First of all, I need to say that this book is not aimed at me. I have been using DITA XML as a technical writer and manager now for over five years, so I am well past needing a “101” lesson in DITA. That said, I think I am qualified to comment on whether a book on DITA is a good and practical guide on the subject. In the end I found this book to be a disappointment. While it does provide a decent overview of what DITA is for a technical writer or manager just beginning to look into the subject, the examples provided are not enough for a beginner to usefully sink their teeth into.
This is a similar complaint to the one I had when I read Managing Enterprise Content: A Unified Content Strategy, co-authored by both Ann Rockley and Steve Manning, as part of my research into devising a content management strategy back in the mid-2000s. I remember finding that book was great on theory, but poor when it came down to dealing with the specifics of implementation. I am finding much the same with this new book on DITA.
This book is designed as a general overview, and to its credit it does that job well. If you are looking to learn what DITA XML is and the basics on how it works and managing a team that is using it, this book is a good place to start. Some of its strongest sections are those that deal with the theoretical background you need to know to get started. So there are brief but solid sections in the book on how structured writing differs from unstructured, the topic-based approach to information inherent in DITA, and how to calculate Return On Investment (exactly what you need to know if you are a manager trying to pitch a DITA CMS to upper management). All solid stuff, and the sort of information that The Rockley Group has done an excellent job of providing over the years.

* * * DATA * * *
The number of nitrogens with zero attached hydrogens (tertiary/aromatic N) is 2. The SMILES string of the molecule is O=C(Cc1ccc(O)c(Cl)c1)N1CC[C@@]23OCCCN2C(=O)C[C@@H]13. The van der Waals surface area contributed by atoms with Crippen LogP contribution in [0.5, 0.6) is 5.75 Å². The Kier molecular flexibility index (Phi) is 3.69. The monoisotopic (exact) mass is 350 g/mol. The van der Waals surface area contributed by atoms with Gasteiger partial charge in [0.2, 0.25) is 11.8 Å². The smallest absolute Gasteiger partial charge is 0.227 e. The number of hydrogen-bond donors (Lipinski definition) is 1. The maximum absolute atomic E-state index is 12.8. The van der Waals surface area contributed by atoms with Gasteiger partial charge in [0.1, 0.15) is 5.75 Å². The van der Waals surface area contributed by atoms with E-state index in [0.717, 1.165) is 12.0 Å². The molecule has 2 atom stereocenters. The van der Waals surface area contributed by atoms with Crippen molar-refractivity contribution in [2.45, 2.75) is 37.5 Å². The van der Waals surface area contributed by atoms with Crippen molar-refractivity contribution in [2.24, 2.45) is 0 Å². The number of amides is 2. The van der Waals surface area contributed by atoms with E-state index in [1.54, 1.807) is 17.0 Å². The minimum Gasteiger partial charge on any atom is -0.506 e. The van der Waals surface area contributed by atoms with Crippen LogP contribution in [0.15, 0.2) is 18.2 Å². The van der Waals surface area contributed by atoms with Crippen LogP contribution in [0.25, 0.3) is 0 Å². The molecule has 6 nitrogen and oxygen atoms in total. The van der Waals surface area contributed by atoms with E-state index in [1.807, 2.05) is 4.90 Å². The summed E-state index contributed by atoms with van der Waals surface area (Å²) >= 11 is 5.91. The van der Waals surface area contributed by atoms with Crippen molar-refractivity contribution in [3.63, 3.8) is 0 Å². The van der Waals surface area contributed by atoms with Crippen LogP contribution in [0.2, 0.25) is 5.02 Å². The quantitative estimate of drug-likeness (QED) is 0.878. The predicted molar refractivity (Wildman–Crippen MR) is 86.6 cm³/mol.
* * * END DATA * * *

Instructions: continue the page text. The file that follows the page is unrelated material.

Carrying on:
The section I’d like to single out for special praise is the “Planning for DITA” chapter, which from my experience accurately captures what a manager needs to know when moving an unstructured writing team towards DITA. Overviews of how to do content analysis, the different types of content reuse and why they matter, and the changes to roles you can expect within a team all tally well with my experience. The section that looks at costing metrics is also solid stuff, and seems to be derived from co-author Mark Lewis’ excellent series of articles on the subject.
Where I find the book is weak is in the specifics. For a book aimed squarely at Technical Writers, the examples they choose are poor. Throughout the book they use a set of recipes as the subject for the DITA code examples they use. Everyone understands what recipes are and how they work, so there’s nothing wrong with that per se. It also makes for short and pithy examples, which is also good for a book providing a quick overview on DITA. But I have problems with how the examples get in the way of teaching how to use DITA well.